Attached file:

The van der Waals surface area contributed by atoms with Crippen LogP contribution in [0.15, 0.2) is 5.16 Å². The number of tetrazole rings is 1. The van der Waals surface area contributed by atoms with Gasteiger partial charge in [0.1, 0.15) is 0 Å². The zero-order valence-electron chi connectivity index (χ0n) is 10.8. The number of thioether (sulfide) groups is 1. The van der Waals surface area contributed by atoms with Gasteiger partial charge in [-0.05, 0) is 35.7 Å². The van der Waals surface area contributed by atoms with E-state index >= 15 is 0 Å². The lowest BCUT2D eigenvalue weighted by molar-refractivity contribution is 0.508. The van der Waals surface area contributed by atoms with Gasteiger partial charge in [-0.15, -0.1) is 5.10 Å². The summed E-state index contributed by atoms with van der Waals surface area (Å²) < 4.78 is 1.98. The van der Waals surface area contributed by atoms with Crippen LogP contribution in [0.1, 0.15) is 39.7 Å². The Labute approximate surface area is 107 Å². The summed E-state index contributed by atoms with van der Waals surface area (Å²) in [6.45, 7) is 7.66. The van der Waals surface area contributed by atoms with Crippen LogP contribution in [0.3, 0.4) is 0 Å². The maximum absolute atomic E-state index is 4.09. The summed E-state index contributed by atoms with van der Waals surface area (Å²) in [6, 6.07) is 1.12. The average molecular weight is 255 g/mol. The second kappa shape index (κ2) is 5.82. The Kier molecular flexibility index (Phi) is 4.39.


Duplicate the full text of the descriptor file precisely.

The van der Waals surface area contributed by atoms with Crippen LogP contribution in [0.15, 0.2) is 5.16 Å². The number of tetrazole rings is 1. The van der Waals surface area contributed by atoms with Gasteiger partial charge in [0.1, 0.15) is 0 Å². The zero-order valence-electron chi connectivity index (χ0n) is 10.8. The number of thioether (sulfide) groups is 1. The van der Waals surface area contributed by atoms with Gasteiger partial charge in [-0.05, 0) is 35.7 Å². The van der Waals surface area contributed by atoms with E-state index >= 15 is 0 Å². The lowest BCUT2D eigenvalue weighted by molar-refractivity contribution is 0.508. The van der Waals surface area contributed by atoms with Gasteiger partial charge in [-0.15, -0.1) is 5.10 Å². The summed E-state index contributed by atoms with van der Waals surface area (Å²) < 4.78 is 1.98. The van der Waals surface area contributed by atoms with Crippen LogP contribution in [0.1, 0.15) is 39.7 Å². The Labute approximate surface area is 107 Å². The summed E-state index contributed by atoms with van der Waals surface area (Å²) in [6.45, 7) is 7.66. The van der Waals surface area contributed by atoms with Crippen LogP contribution in [0.3, 0.4) is 0 Å². The maximum absolute atomic E-state index is 4.09. The summed E-state index contributed by atoms with van der Waals surface area (Å²) in [6, 6.07) is 1.12. The average molecular weight is 255 g/mol. The second kappa shape index (κ2) is 5.82. The Kier molecular flexibility index (Phi) is 4.39.